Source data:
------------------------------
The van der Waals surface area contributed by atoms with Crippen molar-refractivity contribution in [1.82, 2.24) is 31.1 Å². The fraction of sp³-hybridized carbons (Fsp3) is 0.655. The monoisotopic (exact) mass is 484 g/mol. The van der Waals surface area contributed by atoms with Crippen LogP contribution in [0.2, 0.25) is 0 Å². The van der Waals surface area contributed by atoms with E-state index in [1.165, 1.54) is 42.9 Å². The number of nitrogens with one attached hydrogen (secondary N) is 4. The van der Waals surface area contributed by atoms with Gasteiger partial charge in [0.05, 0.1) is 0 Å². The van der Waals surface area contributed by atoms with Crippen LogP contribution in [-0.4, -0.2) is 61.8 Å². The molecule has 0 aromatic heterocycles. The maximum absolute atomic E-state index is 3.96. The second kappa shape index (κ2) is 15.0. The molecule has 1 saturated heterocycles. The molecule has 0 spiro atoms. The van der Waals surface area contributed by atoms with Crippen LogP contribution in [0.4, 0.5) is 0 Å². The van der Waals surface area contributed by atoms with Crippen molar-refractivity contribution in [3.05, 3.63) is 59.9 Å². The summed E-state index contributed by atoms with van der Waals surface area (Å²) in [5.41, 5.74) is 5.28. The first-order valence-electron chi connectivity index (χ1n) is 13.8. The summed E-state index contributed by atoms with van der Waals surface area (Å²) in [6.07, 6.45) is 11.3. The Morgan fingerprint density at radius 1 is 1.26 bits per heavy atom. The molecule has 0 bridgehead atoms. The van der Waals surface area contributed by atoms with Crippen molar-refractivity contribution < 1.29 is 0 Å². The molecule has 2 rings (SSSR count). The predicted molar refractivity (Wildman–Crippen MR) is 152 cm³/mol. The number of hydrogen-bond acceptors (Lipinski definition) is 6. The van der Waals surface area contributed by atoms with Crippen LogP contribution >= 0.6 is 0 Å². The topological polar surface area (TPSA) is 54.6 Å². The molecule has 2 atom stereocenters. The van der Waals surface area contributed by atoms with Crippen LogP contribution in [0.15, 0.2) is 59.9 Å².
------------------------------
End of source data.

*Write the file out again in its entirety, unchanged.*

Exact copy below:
The van der Waals surface area contributed by atoms with Crippen molar-refractivity contribution in [1.82, 2.24) is 31.1 Å². The fraction of sp³-hybridized carbons (Fsp3) is 0.655. The monoisotopic (exact) mass is 484 g/mol. The van der Waals surface area contributed by atoms with Crippen LogP contribution in [0.2, 0.25) is 0 Å². The van der Waals surface area contributed by atoms with E-state index in [1.165, 1.54) is 42.9 Å². The number of nitrogens with one attached hydrogen (secondary N) is 4. The van der Waals surface area contributed by atoms with Gasteiger partial charge in [0.05, 0.1) is 0 Å². The van der Waals surface area contributed by atoms with Crippen LogP contribution in [-0.4, -0.2) is 61.8 Å². The molecule has 0 aromatic heterocycles. The maximum absolute atomic E-state index is 3.96. The second kappa shape index (κ2) is 15.0. The molecule has 1 saturated heterocycles. The molecule has 0 spiro atoms. The van der Waals surface area contributed by atoms with Crippen LogP contribution in [0.4, 0.5) is 0 Å². The van der Waals surface area contributed by atoms with Crippen molar-refractivity contribution in [3.05, 3.63) is 59.9 Å². The summed E-state index contributed by atoms with van der Waals surface area (Å²) in [5.41, 5.74) is 5.28. The first-order valence-electron chi connectivity index (χ1n) is 13.8. The summed E-state index contributed by atoms with van der Waals surface area (Å²) in [6.07, 6.45) is 11.3. The Morgan fingerprint density at radius 1 is 1.26 bits per heavy atom. The molecule has 0 bridgehead atoms. The van der Waals surface area contributed by atoms with Crippen molar-refractivity contribution < 1.29 is 0 Å². The molecule has 2 rings (SSSR count). The predicted molar refractivity (Wildman–Crippen MR) is 152 cm³/mol. The number of hydrogen-bond acceptors (Lipinski definition) is 6. The van der Waals surface area contributed by atoms with Crippen LogP contribution >= 0.6 is 0 Å². The topological polar surface area (TPSA) is 54.6 Å². The molecule has 2 atom stereocenters. The van der Waals surface area contributed by atoms with Crippen LogP contribution in [0.15, 0.2) is 59.9 Å².